Saturday, October 23, 2010

Grieving for sacred spaces destroyed by fires

Today prayers and sympathy go out to many friends on both coasts. Fire destroyed the 19th century chapel at the Virginia Theological Seminary yesterday -- all that is standing are bricks.

I had a chance several years ago to spend a week at the chapel for a preaching conference. My memories are but small compared to the memories of many others. We often say "the church is not a building, it is the people," and that is true. Yet we gather in sacred spaces, and our sacred spaces become the accumulation of our sacred moments and memories. Thousands of faithful servants were formed in this sacred space.

My friend Peter Carey, a VTS graduate, wrote about his memories on his blog (he took the photos from the vigil, see below). Please click HERE to read Peter's blog item about the VTS chapel. To see the report in The Washington Post, click HERE. The photo above of the chapel is from The Post.

On the other side of the country, the River City Food Bank in Sacramento was totally destroyed by fire a day earlier. More than 8,000 pounds of food for the poor also was destroyed. Tens-of-thousands of people were served by this building every year.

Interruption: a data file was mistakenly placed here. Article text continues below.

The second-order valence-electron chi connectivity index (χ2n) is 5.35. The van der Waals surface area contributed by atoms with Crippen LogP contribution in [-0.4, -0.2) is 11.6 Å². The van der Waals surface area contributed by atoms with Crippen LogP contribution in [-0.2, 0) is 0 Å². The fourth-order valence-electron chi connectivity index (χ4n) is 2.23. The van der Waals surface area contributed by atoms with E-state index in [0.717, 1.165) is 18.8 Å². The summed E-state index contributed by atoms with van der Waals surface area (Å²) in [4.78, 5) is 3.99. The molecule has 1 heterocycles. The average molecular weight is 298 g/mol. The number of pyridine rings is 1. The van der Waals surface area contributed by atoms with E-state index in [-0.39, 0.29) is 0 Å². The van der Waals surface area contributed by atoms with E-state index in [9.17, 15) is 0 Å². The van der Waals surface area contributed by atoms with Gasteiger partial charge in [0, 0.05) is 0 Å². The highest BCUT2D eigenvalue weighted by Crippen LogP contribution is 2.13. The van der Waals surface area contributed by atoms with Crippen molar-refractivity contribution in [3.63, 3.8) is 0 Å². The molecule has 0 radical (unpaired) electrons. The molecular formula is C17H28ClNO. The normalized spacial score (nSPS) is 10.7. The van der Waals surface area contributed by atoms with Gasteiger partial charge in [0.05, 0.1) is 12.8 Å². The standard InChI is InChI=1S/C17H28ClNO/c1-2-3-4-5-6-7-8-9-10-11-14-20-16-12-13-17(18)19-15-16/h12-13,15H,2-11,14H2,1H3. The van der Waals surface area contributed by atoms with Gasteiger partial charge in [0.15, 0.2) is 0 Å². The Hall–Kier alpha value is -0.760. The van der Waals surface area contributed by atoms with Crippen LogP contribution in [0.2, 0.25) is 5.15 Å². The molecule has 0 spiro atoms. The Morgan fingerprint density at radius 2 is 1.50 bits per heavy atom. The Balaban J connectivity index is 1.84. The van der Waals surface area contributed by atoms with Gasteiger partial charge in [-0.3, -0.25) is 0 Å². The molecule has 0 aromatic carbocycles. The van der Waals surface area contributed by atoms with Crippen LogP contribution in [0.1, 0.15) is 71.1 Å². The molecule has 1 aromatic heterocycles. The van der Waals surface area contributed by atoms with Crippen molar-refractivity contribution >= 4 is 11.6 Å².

The food bank was housed in one of two annex buildings next to Trinity Cathedral, where Lori and I spent 18 years of our life. The food bank has been central to the mission of Trinity, and all of us connected to Trinity grieve heavily at this loss of sacred space.

The other annex building, housing the Office of the Bishop, was also heavily damaged and the bishop has moved to temporary quarters elsewhere. Both of these buildings played a major role in shaping my life; they were more than just bricks. Please read the story in The Sacramento Bee by clicking HERE. To learn how you can help rebuild the Food Bank, please click HERE.

Yes, new life will emerge from the ashes. But today, we grieve.

1 comment:

Janice Dean said...

I was at VTS in February of 2007 for a prospective students weekend, and Danny and I attended an evening Eucharist in Immanuel Chapel that I can still recall vividly. What I remember most is how much time, during that short service, I spent pondering the famous inscription, "Go ye into all the world and preach the Gospel." Sitting in that chapel, participating in that service with seminarians and faculty, their families, and other visitors, and not being able to take my eyes off those words was the first time I really started to struggle with what it means to be an evangelist. Even though I only worshipped once at Immanuel Chapel, the Spirit used my time there to make a large impact on my walk of faith. I am devastated at the loss of the chapel.